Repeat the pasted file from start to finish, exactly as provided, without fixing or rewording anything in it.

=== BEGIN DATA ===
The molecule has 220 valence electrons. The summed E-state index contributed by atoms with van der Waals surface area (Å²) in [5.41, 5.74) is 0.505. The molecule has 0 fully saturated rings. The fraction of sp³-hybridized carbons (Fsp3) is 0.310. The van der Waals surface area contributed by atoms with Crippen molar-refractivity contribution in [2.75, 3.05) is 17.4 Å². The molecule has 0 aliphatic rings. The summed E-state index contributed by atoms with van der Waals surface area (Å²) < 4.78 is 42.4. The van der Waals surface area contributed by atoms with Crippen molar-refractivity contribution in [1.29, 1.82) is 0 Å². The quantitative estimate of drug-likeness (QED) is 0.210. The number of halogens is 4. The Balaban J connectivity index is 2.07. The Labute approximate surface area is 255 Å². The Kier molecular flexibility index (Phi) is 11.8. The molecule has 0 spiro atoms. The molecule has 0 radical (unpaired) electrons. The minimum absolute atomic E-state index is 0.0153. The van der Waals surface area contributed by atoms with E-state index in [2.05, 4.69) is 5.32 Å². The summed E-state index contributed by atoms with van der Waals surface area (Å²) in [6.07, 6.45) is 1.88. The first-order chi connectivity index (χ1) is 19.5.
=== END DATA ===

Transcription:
The molecule has 220 valence electrons. The summed E-state index contributed by atoms with van der Waals surface area (Å²) in [5.41, 5.74) is 0.505. The molecule has 0 fully saturated rings. The fraction of sp³-hybridized carbons (Fsp3) is 0.310. The van der Waals surface area contributed by atoms with Crippen molar-refractivity contribution in [2.75, 3.05) is 17.4 Å². The molecule has 0 aliphatic rings. The summed E-state index contributed by atoms with van der Waals surface area (Å²) < 4.78 is 42.4. The van der Waals surface area contributed by atoms with Crippen molar-refractivity contribution in [1.29, 1.82) is 0 Å². The quantitative estimate of drug-likeness (QED) is 0.210. The number of halogens is 4. The Balaban J connectivity index is 2.07. The Labute approximate surface area is 255 Å². The Kier molecular flexibility index (Phi) is 11.8. The molecule has 0 spiro atoms. The molecule has 0 radical (unpaired) electrons. The minimum absolute atomic E-state index is 0.0153. The van der Waals surface area contributed by atoms with E-state index in [2.05, 4.69) is 5.32 Å². The summed E-state index contributed by atoms with van der Waals surface area (Å²) in [6.07, 6.45) is 1.88. The first-order chi connectivity index (χ1) is 19.5.